Southern Punjab Railway

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Southern Punjab Railway
[[Image:|150px| ]]
Line of route
Delhi to Samasata
McLeod Ganj to Ludhiana
Narwana to Kaithal (branch)
Gauge / mileage
Broad gauge 502 miles (1905)
Timeline
1897 Delhi to Samasata line opened to traffic
1930 Line acquired by State and merged into NWR
Key locations
Presidency Bengal
Stations Bahawalpur, Bhatinda, Fazilka, Ferozepore, Jakhai, Rohtak
System agency
Worked by North Western Railway
How to interpret this infobox
Southern Punjab Railway Map 1909

The Southern Punjab Railway(SPR) was a broad gauge(BG) line built to provide a more direct connection from Karachi to Delhi by linking to the original Indus Valley line at Samasata and avoiding the North Western Railway loop via Lahore. [1]

History

The Company was formed in 1895. The main line ran north west from Delhi to Bhatinda then south west through Bahawalpur State to Samasata, a total distance of 402 miles(643km). Several extension lines (Jullunder, Sutlej Valley etc.) extended the length to 502 miles(803km) in 1905.

The railway was worked by the North Western State(NWR) Railway (see "Records L/AG/46/34").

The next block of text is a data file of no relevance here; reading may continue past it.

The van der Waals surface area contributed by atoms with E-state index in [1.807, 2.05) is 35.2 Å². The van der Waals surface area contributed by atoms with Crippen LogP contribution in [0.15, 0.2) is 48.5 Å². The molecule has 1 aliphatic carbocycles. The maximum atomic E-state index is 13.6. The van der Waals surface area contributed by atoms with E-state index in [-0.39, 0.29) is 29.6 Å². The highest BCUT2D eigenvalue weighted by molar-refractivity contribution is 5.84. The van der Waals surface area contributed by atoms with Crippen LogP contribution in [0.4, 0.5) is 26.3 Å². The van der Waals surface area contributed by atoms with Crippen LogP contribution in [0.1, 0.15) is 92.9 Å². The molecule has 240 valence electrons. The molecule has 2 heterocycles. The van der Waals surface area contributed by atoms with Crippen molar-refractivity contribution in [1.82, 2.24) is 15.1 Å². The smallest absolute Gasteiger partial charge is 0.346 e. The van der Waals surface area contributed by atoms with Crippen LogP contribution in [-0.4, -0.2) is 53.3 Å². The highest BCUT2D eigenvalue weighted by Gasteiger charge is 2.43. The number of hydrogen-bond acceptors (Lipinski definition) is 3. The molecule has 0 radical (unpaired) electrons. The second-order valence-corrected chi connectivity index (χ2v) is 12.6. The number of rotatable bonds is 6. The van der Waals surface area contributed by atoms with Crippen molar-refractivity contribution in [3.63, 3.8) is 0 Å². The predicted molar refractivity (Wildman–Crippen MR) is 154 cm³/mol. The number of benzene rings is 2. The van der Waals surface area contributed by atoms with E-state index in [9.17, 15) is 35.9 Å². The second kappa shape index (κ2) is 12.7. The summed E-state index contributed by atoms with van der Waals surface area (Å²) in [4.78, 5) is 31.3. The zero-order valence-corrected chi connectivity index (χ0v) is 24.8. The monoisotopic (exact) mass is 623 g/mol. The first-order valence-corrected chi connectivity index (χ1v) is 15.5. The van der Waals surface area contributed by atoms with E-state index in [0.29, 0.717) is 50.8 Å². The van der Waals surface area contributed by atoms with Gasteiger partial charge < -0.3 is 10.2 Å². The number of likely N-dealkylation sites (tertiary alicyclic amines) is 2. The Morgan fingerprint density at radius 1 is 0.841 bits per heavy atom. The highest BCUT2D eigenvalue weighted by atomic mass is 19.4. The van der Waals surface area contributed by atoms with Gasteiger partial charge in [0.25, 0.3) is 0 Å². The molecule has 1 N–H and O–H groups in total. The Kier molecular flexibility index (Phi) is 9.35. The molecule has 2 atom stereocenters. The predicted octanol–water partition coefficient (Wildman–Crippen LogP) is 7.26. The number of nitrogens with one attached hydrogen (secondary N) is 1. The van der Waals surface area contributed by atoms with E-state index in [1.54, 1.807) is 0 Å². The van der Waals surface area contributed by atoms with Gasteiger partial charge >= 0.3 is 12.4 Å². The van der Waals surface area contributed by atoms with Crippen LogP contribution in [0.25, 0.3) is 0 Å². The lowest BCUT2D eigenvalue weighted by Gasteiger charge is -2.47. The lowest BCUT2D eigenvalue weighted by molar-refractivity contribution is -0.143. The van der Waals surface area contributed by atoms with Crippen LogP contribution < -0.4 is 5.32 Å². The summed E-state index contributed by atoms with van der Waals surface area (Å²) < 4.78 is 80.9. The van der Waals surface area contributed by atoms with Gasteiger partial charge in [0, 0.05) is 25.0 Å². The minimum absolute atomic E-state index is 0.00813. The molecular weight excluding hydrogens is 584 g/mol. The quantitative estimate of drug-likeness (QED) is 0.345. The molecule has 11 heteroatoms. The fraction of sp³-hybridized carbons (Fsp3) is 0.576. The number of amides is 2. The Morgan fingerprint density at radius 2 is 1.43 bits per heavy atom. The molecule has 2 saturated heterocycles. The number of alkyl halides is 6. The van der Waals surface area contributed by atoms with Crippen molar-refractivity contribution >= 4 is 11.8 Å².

Purchased by Government in 1930.

SPR Branch Lines and extensions

Railways absorbed into SPR

Lines worked by SPR at some time

Records

Refer to FIBIS Fact File #4: “Research sources for Indian Railways, 1845-1947” - available from the Fibis shop. This Fact File contains invaluable advice on 'Researching ancestors in the UK records of Indian Railways' with particular reference to the India Office Records (IOR) held at the British Library

An on-line search of the IOR records relating to this railway [2] gives many references. The most important being:-

  • L/AG/46/39 “Records of the India Office relating to the Southern Punjab Railway Company; 1895-1914".'
  • L/F/7/2607-2615 “Collection 401: Southern Punjab Railway, date unspecified"

also concerning the working of the Southern Punjab Railway by NWR.

  • L/AG/46/34 “ Records of the India Office relating to the North Western State Railway",

References

  1. Wikipedia "Fazilka railway station"; Retrieved 13 Dec 2015
  2. “British Library Archives and Manuscripts Catalogue” - Search; Retrieved Jan 2016